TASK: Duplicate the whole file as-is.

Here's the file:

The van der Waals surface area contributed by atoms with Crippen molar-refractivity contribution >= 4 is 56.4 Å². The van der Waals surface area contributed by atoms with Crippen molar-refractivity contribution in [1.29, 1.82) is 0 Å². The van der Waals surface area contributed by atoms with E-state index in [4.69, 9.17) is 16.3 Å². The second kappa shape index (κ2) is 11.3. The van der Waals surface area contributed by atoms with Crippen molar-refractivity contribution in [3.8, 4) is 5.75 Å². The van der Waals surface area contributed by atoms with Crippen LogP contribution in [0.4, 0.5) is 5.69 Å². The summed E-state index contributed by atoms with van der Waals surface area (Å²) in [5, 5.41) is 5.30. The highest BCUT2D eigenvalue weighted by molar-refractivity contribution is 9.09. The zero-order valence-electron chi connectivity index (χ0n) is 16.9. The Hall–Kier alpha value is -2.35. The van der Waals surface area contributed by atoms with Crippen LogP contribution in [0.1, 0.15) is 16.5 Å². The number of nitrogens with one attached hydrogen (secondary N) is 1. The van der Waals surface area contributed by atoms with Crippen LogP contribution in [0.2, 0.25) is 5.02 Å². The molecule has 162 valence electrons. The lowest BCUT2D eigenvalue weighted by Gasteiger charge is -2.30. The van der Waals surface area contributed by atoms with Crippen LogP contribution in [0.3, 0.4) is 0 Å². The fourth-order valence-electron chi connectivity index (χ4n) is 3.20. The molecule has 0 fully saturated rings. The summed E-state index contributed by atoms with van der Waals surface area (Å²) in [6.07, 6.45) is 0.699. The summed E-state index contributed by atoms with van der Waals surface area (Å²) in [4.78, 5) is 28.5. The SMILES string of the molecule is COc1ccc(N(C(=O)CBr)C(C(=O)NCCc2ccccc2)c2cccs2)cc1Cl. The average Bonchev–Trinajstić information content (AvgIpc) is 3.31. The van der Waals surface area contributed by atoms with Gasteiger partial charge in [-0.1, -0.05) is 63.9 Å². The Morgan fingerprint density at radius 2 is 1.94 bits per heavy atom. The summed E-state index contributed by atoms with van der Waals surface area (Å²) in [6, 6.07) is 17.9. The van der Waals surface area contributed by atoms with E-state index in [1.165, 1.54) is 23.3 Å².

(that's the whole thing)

The van der Waals surface area contributed by atoms with Crippen molar-refractivity contribution >= 4 is 56.4 Å². The van der Waals surface area contributed by atoms with Crippen molar-refractivity contribution in [1.29, 1.82) is 0 Å². The van der Waals surface area contributed by atoms with E-state index in [4.69, 9.17) is 16.3 Å². The second kappa shape index (κ2) is 11.3. The van der Waals surface area contributed by atoms with Crippen molar-refractivity contribution in [3.8, 4) is 5.75 Å². The van der Waals surface area contributed by atoms with Crippen LogP contribution in [0.4, 0.5) is 5.69 Å². The summed E-state index contributed by atoms with van der Waals surface area (Å²) in [5, 5.41) is 5.30. The highest BCUT2D eigenvalue weighted by molar-refractivity contribution is 9.09. The zero-order valence-electron chi connectivity index (χ0n) is 16.9. The Hall–Kier alpha value is -2.35. The van der Waals surface area contributed by atoms with Crippen LogP contribution in [0.1, 0.15) is 16.5 Å². The number of nitrogens with one attached hydrogen (secondary N) is 1. The van der Waals surface area contributed by atoms with Crippen LogP contribution in [0.2, 0.25) is 5.02 Å². The molecule has 162 valence electrons. The lowest BCUT2D eigenvalue weighted by Gasteiger charge is -2.30. The van der Waals surface area contributed by atoms with Crippen LogP contribution in [0.3, 0.4) is 0 Å². The fourth-order valence-electron chi connectivity index (χ4n) is 3.20. The molecule has 0 fully saturated rings. The summed E-state index contributed by atoms with van der Waals surface area (Å²) in [6.07, 6.45) is 0.699. The summed E-state index contributed by atoms with van der Waals surface area (Å²) in [4.78, 5) is 28.5. The SMILES string of the molecule is COc1ccc(N(C(=O)CBr)C(C(=O)NCCc2ccccc2)c2cccs2)cc1Cl. The average Bonchev–Trinajstić information content (AvgIpc) is 3.31. The van der Waals surface area contributed by atoms with Gasteiger partial charge in [-0.1, -0.05) is 63.9 Å². The Morgan fingerprint density at radius 2 is 1.94 bits per heavy atom. The summed E-state index contributed by atoms with van der Waals surface area (Å²) in [6, 6.07) is 17.9. The van der Waals surface area contributed by atoms with E-state index in [1.165, 1.54) is 23.3 Å².